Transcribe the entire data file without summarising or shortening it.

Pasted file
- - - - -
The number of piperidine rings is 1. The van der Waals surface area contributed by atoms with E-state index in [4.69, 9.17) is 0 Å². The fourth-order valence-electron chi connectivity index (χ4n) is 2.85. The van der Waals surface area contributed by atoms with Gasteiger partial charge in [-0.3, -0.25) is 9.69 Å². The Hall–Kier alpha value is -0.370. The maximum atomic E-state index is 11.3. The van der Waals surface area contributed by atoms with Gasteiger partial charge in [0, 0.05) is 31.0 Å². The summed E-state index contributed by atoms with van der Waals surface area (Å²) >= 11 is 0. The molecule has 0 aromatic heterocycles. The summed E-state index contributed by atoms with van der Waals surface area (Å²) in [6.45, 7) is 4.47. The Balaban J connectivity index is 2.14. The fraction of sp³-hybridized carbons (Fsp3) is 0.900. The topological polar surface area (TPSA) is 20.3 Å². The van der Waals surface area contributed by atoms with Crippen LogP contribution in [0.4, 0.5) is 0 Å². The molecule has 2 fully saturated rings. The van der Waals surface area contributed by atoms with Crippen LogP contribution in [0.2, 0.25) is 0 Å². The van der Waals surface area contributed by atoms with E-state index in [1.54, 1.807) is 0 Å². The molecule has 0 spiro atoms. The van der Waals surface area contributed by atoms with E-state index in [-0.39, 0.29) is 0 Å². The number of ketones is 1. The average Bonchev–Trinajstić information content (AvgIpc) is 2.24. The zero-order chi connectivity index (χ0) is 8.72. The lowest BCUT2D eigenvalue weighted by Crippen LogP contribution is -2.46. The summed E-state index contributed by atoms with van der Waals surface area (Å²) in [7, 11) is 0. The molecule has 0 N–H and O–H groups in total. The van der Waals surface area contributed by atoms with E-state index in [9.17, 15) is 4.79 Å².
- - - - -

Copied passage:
The number of piperidine rings is 1. The van der Waals surface area contributed by atoms with E-state index in [4.69, 9.17) is 0 Å². The fourth-order valence-electron chi connectivity index (χ4n) is 2.85. The van der Waals surface area contributed by atoms with Gasteiger partial charge in [-0.3, -0.25) is 9.69 Å². The Hall–Kier alpha value is -0.370. The maximum atomic E-state index is 11.3. The van der Waals surface area contributed by atoms with Gasteiger partial charge in [0, 0.05) is 31.0 Å². The summed E-state index contributed by atoms with van der Waals surface area (Å²) >= 11 is 0. The molecule has 0 aromatic heterocycles. The summed E-state index contributed by atoms with van der Waals surface area (Å²) in [6.45, 7) is 4.47. The Balaban J connectivity index is 2.14. The fraction of sp³-hybridized carbons (Fsp3) is 0.900. The topological polar surface area (TPSA) is 20.3 Å². The van der Waals surface area contributed by atoms with Crippen LogP contribution in [0.4, 0.5) is 0 Å². The molecule has 2 fully saturated rings. The van der Waals surface area contributed by atoms with Crippen LogP contribution in [0.2, 0.25) is 0 Å². The van der Waals surface area contributed by atoms with E-state index in [1.54, 1.807) is 0 Å². The molecule has 0 spiro atoms. The van der Waals surface area contributed by atoms with E-state index in [-0.39, 0.29) is 0 Å². The number of ketones is 1. The average Bonchev–Trinajstić information content (AvgIpc) is 2.24. The zero-order chi connectivity index (χ0) is 8.72. The lowest BCUT2D eigenvalue weighted by Crippen LogP contribution is -2.46. The summed E-state index contributed by atoms with van der Waals surface area (Å²) in [7, 11) is 0. The molecule has 0 N–H and O–H groups in total. The van der Waals surface area contributed by atoms with E-state index in [9.17, 15) is 4.79 Å².